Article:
Poetry Platform, 26th Jan

First of all, thanks to Kym and Chris for holding my hand.

Thanks also to those who put their hands together at the end.

The thing that struck me about last night is that what you get, on nights like those,  is writers reading out their own stuff exactly the way it was intended to be read out – not someone else’s interpretation of your written word. This is what makes it such a good evening. Nothing gets ‘lost in translation’ in the writer-performer gap, simply because there is no such gap.  And one is not just in the company of talented writers, but also decent performance artists.

I counted 35 bums on seats – not bad for a torrential Tuesday in January.

This little town certainly punches above its weight when it comes to creative writing – the array of local talent is uncanny.

Great to see the Bohemian spirit is alive and well here in Winchester. I don’t particularly want to wear silver spandex trousers and a purple cape myself, but it’s nice to be in a place where people feel it’s entirely OK to do so.

Here’s to the February gig………..




What makes a good competition?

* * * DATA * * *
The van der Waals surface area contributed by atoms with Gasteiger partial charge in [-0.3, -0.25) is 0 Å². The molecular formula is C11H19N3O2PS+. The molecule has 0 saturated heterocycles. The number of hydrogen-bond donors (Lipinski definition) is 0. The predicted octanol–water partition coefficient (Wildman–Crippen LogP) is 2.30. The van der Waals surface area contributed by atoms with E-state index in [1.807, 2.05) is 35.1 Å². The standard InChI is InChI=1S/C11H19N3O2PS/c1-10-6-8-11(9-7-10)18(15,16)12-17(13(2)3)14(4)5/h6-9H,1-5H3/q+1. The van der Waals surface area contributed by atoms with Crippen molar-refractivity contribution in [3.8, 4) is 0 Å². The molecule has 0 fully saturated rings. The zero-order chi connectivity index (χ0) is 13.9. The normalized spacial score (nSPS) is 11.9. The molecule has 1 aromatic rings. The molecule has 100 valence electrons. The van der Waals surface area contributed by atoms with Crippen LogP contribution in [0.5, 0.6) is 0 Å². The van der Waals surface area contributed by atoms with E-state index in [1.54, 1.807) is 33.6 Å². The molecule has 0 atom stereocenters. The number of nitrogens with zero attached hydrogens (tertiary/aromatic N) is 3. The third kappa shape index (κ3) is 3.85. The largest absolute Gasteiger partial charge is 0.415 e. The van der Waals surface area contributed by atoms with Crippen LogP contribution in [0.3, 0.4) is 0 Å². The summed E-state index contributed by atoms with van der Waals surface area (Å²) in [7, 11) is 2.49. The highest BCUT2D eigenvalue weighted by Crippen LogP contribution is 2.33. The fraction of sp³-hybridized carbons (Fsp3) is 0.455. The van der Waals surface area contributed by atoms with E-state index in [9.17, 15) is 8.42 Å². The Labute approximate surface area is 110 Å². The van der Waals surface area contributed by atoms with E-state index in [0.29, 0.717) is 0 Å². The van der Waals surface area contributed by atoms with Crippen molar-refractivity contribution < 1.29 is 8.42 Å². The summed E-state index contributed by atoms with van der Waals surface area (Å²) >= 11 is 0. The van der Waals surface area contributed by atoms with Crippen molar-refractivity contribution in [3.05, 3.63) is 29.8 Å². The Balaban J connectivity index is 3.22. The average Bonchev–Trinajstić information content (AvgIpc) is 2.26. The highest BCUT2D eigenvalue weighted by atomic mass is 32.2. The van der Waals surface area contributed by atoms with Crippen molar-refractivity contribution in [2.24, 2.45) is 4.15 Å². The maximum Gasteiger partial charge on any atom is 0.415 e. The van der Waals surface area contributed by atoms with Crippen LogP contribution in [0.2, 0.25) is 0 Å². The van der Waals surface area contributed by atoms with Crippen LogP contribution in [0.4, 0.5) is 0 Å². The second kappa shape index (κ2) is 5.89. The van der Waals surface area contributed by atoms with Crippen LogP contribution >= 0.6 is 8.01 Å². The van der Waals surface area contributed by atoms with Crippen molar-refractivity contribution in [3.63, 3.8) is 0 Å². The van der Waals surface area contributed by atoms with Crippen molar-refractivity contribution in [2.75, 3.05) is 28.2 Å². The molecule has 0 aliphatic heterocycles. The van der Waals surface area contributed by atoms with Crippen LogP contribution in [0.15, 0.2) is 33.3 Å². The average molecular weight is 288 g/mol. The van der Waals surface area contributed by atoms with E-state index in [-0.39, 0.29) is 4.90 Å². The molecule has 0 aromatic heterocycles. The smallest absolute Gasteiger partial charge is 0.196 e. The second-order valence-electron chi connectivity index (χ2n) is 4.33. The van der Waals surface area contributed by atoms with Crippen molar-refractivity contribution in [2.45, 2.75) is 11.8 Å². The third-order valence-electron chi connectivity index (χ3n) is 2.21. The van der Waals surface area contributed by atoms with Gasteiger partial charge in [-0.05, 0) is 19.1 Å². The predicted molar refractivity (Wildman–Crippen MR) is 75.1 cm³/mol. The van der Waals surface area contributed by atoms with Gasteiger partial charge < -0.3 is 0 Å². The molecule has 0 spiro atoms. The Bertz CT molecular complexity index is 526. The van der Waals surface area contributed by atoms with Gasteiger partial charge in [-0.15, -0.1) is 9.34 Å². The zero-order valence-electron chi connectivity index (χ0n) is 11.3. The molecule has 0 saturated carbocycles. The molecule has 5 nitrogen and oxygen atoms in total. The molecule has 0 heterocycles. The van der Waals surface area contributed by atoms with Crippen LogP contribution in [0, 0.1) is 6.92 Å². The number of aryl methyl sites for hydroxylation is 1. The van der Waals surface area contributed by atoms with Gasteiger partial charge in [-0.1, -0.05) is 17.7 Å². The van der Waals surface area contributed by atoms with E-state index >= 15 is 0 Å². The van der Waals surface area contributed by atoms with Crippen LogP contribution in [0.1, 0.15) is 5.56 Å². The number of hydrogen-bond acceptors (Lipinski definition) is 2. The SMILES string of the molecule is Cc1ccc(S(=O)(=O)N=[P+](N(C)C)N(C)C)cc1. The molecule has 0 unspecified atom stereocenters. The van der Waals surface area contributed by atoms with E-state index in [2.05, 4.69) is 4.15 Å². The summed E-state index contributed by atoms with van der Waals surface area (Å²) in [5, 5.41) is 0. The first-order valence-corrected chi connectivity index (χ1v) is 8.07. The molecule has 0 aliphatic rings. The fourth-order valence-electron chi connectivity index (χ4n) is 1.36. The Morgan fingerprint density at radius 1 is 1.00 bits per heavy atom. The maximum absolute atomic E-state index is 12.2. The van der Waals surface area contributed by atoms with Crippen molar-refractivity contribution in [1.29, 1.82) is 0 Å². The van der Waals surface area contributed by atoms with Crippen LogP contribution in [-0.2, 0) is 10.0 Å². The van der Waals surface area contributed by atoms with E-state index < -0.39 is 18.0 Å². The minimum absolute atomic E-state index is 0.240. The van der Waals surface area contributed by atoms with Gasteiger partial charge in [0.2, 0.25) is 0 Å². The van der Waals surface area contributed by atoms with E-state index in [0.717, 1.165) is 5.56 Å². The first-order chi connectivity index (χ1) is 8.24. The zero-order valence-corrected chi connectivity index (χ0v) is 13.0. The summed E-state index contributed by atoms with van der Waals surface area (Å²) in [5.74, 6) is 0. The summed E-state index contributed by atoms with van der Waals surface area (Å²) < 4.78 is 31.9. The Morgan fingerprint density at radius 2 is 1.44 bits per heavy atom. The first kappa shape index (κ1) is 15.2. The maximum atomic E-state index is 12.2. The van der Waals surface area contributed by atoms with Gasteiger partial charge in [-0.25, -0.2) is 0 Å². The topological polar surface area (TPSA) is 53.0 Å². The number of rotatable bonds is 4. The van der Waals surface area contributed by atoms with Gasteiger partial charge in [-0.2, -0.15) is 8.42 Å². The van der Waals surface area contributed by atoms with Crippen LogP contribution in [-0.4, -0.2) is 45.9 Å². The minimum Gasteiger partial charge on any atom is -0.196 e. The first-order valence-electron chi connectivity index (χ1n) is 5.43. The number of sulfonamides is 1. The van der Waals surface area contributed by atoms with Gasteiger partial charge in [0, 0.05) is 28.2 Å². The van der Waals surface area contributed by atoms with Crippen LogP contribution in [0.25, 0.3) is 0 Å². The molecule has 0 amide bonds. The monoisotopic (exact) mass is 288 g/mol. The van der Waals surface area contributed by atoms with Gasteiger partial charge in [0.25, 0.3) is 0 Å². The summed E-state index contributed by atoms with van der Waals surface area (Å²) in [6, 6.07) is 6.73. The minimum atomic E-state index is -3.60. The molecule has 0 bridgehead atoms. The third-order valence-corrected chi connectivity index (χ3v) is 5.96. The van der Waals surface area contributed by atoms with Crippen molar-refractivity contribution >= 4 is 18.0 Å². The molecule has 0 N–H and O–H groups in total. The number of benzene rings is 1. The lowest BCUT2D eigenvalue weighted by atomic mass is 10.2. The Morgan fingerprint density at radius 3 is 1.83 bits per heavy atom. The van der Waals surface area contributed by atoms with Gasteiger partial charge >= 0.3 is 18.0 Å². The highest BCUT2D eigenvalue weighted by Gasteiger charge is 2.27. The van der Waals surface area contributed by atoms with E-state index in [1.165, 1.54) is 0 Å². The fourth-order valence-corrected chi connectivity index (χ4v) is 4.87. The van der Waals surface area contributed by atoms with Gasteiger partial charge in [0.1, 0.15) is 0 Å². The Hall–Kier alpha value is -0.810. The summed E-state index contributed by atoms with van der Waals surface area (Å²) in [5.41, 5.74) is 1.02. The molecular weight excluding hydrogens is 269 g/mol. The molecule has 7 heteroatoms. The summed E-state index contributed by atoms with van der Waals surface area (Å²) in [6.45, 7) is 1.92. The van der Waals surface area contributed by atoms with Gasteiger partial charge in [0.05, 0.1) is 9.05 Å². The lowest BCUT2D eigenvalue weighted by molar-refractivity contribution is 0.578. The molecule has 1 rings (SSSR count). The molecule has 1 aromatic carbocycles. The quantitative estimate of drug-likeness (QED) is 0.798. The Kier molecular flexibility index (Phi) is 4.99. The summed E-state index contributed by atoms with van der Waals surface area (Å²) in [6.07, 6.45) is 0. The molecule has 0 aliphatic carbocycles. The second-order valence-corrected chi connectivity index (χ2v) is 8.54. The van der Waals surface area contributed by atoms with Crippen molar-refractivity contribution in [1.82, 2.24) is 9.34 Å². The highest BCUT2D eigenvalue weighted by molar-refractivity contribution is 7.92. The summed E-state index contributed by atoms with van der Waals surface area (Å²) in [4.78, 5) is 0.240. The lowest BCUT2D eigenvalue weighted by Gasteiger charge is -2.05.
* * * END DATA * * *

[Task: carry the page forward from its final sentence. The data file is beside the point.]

Small entrance fee / small prize money?

or Big entrance fee / big prize money?

Prizes with ambassadorial duties attached?

or Prizes without ambassadorial duties attached?

Competitions open to everyone?

or Competitions that are ring-fenced?

Competitive competitions

or Uncompetitive competitions?

Can’t make my mind up……………

The Kent and Sussex Poetry Society Open Competition



What is Bad Poetry?

What is ‘bad poetry’?

Bad poetry is not ‘proper’ poetry.

As we all know, proper poetry is Keats or Lemn Sissay or Carole Ann Duffy or Larkin.

Bad poetry is more inclined towards song lyrics or so-called ‘slam’ poetry. Just like these two distant cousins, bad poetry is best accompanied by good delivery. For this reason it is best-delivered by the author. It is (in essence) a performance art.

Elsewhere on this website lies a link to past and future readings by Jody Redmires.

Bad Poetry makes sense and it (usually) rhymes. It is often less ethereal and obtuse than proper poetry – more accessible, some might say.

You have come across it before, even if you don’t realise it. Bad poetry is Victoria Wood, Pam Ayers, Alan Bennett, John Cooper Clarke, Alexei Sayle, Ian Dury, Eminem, and so on.

It is Little and Large or The Chuckle Brothers. It is more Barker and Corbett than Ted Hughes and Sylvia Plath.

Read on and if you wish to be involved in the ‘Bad Poetry’ initiative, get in touch with the self-appointed President of the Bad Poets Society, Jody Redmires.